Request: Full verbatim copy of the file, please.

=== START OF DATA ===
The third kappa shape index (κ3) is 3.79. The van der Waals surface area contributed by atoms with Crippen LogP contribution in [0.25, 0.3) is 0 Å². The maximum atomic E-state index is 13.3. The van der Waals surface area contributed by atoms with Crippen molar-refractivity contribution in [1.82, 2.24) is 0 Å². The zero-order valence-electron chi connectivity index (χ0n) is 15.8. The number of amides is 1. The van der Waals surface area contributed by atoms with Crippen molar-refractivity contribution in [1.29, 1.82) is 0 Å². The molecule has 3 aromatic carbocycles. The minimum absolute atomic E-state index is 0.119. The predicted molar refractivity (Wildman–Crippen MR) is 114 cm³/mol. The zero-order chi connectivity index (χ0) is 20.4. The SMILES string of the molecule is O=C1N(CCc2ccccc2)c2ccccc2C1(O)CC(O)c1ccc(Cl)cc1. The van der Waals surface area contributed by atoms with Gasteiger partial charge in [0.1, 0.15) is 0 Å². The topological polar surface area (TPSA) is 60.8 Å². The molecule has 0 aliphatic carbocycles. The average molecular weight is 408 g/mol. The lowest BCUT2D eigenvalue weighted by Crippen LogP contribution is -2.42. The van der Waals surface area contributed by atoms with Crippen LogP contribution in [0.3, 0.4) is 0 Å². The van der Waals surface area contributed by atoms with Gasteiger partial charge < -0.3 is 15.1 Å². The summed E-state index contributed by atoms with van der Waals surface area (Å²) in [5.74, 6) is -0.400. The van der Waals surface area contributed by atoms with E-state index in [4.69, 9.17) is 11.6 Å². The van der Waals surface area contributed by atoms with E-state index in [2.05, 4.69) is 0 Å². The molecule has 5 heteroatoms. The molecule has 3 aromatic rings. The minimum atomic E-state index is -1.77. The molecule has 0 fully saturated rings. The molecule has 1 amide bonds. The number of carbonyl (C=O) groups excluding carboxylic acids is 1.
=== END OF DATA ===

The third kappa shape index (κ3) is 3.79. The van der Waals surface area contributed by atoms with Crippen LogP contribution in [0.25, 0.3) is 0 Å². The maximum atomic E-state index is 13.3. The van der Waals surface area contributed by atoms with Crippen molar-refractivity contribution in [1.82, 2.24) is 0 Å². The zero-order valence-electron chi connectivity index (χ0n) is 15.8. The number of amides is 1. The van der Waals surface area contributed by atoms with Crippen molar-refractivity contribution in [1.29, 1.82) is 0 Å². The molecule has 3 aromatic carbocycles. The minimum absolute atomic E-state index is 0.119. The predicted molar refractivity (Wildman–Crippen MR) is 114 cm³/mol. The zero-order chi connectivity index (χ0) is 20.4. The SMILES string of the molecule is O=C1N(CCc2ccccc2)c2ccccc2C1(O)CC(O)c1ccc(Cl)cc1. The van der Waals surface area contributed by atoms with Gasteiger partial charge in [0.1, 0.15) is 0 Å². The topological polar surface area (TPSA) is 60.8 Å². The molecule has 0 aliphatic carbocycles. The average molecular weight is 408 g/mol. The lowest BCUT2D eigenvalue weighted by Crippen LogP contribution is -2.42. The van der Waals surface area contributed by atoms with Crippen LogP contribution in [0.3, 0.4) is 0 Å². The van der Waals surface area contributed by atoms with Gasteiger partial charge < -0.3 is 15.1 Å². The summed E-state index contributed by atoms with van der Waals surface area (Å²) in [5.74, 6) is -0.400. The van der Waals surface area contributed by atoms with E-state index in [4.69, 9.17) is 11.6 Å². The van der Waals surface area contributed by atoms with E-state index in [2.05, 4.69) is 0 Å². The molecule has 5 heteroatoms. The molecule has 3 aromatic rings. The minimum atomic E-state index is -1.77. The molecule has 0 fully saturated rings. The molecule has 1 amide bonds. The number of carbonyl (C=O) groups excluding carboxylic acids is 1.